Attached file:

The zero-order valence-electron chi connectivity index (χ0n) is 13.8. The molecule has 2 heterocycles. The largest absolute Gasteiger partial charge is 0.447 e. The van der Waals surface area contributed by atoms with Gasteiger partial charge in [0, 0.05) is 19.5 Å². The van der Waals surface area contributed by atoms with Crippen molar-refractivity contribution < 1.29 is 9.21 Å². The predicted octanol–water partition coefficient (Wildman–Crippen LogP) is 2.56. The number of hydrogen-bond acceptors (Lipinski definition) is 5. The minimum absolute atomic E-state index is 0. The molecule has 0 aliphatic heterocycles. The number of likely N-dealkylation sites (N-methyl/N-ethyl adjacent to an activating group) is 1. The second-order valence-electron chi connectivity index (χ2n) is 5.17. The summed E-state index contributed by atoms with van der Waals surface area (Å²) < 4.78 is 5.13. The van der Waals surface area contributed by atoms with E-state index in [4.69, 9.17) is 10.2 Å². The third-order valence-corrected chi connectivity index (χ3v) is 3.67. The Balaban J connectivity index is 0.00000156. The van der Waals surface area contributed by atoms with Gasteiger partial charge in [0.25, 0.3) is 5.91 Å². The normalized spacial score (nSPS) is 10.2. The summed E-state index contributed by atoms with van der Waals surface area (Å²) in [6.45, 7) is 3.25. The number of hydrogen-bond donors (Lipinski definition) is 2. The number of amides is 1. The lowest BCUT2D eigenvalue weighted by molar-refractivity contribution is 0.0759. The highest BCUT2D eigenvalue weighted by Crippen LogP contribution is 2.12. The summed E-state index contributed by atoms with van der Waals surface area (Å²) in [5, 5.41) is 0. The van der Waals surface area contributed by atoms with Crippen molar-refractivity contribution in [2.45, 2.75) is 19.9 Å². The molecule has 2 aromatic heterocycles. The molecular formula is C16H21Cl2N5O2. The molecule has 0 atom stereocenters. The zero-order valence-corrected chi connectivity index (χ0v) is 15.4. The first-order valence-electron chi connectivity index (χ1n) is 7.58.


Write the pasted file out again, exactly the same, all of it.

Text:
The zero-order valence-electron chi connectivity index (χ0n) is 13.8. The molecule has 2 heterocycles. The largest absolute Gasteiger partial charge is 0.447 e. The van der Waals surface area contributed by atoms with Gasteiger partial charge in [0, 0.05) is 19.5 Å². The van der Waals surface area contributed by atoms with Crippen molar-refractivity contribution < 1.29 is 9.21 Å². The predicted octanol–water partition coefficient (Wildman–Crippen LogP) is 2.56. The number of hydrogen-bond acceptors (Lipinski definition) is 5. The minimum absolute atomic E-state index is 0. The molecule has 0 aliphatic heterocycles. The number of likely N-dealkylation sites (N-methyl/N-ethyl adjacent to an activating group) is 1. The second-order valence-electron chi connectivity index (χ2n) is 5.17. The summed E-state index contributed by atoms with van der Waals surface area (Å²) < 4.78 is 5.13. The van der Waals surface area contributed by atoms with E-state index in [4.69, 9.17) is 10.2 Å². The third-order valence-corrected chi connectivity index (χ3v) is 3.67. The Balaban J connectivity index is 0.00000156. The van der Waals surface area contributed by atoms with Gasteiger partial charge in [0.25, 0.3) is 5.91 Å². The normalized spacial score (nSPS) is 10.2. The summed E-state index contributed by atoms with van der Waals surface area (Å²) in [6.45, 7) is 3.25. The number of hydrogen-bond donors (Lipinski definition) is 2. The number of amides is 1. The lowest BCUT2D eigenvalue weighted by molar-refractivity contribution is 0.0759. The highest BCUT2D eigenvalue weighted by Crippen LogP contribution is 2.12. The summed E-state index contributed by atoms with van der Waals surface area (Å²) in [5, 5.41) is 0. The van der Waals surface area contributed by atoms with Crippen molar-refractivity contribution in [2.45, 2.75) is 19.9 Å². The molecule has 2 aromatic heterocycles. The molecular formula is C16H21Cl2N5O2. The molecule has 0 atom stereocenters. The zero-order valence-corrected chi connectivity index (χ0v) is 15.4. The first-order valence-electron chi connectivity index (χ1n) is 7.58.